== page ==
But, he did. And it was the definition of rare and special. Among the twenty or more Kid Rock cruisers in attendance to witness the acoustic set he and P.K. performed were a half dozen or so dedicated souls who’d followed JE and the guys all the way from Jersey. Everyone sang along, and Laura knew every word to every song. She even brought a huge “who the hell is john eddie?” banner for us to hang before the show and a huger tray of hamburger cookies, with a side of chocolate and butterscotch guitars (can you say, mmmm?!). The next day, she sent me this note:
Thank you so much for having us at your party and into your home. I know the weather did not cooperate, but we had an awesome time. It was such a blessing to hear John’s real singing voice without electronics. It was truly a unique experience. Thank you again.
|John Eddie and P.K. Lavengood|
|"John Eddie Unplugged"|
Josh and Displace, like the prior bands, walked away happy with tips they never expected. Having agreed to play for donations like everyone else, JE didn’t roll on to Boca to “entertain the poor people” with much more than gas money, either. But, I was impressed he stepped up, anyway, and gave us a glimpse of himself that few are privileged to see. He also walked away with the satisfaction of knowing he’d made it possible for us to promote interaction between local musicians, help build their fan bases, expose diverse musical genres to a new audience, and support Florida musicians who, more often than not, still sleep in the van. I can’t thank him enough and am very proud to have been a part of it.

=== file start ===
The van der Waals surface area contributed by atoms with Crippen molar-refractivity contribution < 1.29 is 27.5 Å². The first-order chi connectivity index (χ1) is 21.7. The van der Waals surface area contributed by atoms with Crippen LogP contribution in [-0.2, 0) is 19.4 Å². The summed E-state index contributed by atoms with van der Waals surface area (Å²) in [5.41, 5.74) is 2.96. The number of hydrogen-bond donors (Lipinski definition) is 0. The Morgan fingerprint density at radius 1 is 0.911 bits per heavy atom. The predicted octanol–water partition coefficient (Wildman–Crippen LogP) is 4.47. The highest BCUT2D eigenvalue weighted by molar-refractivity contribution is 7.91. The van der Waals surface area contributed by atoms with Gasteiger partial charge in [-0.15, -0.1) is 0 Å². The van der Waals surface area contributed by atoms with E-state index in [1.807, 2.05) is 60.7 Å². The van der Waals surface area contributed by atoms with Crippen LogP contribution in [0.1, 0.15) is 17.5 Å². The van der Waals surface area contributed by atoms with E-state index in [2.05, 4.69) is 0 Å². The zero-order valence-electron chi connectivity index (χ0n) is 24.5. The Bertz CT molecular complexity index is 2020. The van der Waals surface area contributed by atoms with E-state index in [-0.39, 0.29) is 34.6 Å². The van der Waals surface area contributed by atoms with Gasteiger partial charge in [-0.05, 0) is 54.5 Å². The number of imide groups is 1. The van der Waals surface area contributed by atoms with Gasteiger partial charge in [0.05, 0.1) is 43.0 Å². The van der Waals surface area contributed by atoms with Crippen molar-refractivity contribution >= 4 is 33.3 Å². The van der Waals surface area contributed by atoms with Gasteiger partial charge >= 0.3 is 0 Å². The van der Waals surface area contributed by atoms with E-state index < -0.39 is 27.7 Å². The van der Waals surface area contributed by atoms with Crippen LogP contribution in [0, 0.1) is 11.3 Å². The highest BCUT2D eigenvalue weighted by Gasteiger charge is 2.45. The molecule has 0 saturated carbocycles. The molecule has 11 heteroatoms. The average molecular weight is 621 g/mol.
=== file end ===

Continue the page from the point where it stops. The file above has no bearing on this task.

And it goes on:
All that said, the highlight of my roller coaster weekend happened shortly after the music started on Saturday afternoon. Peanut’s daddy brought her over for a couple hours, so she could see music played for real. Her first musical love was Old MacDonald. By the time she reached the ripe age of six months, she was into James Brown and Donna Summer. Three months ago, she was mesmerized by Dorothy’s rendition of Somewhere Over the Rainbow. Lately, she loves First Kiss, but her new favorite is I Am a River by the Foo Fighters; she sings it all the time and often passes out instruments, so everyone can be in the band.
The band from Tampa had just started their set inside, in front of the bay window. Peanut was perched on her daddy’s shoulders as he hustled through the drizzle, ascended the stairs, crossed the deck, and entered the room. Her little blue eyes were transfixed. For several seconds, she didn’t move, only stared at the boys playing all those instruments in her house. Then her arms started to wiggle and her toes started to tap. When she looked down at me, still with a bewildered look on her face, I held out her blue and pink light sticks (gifts from a friend who attended Wanee with us last year). She took one in each hand and started waving them around. Her eyes twinkled, and she gave me a big grin and a tickled laugh. Then she wriggled to get down. And that was the end of that.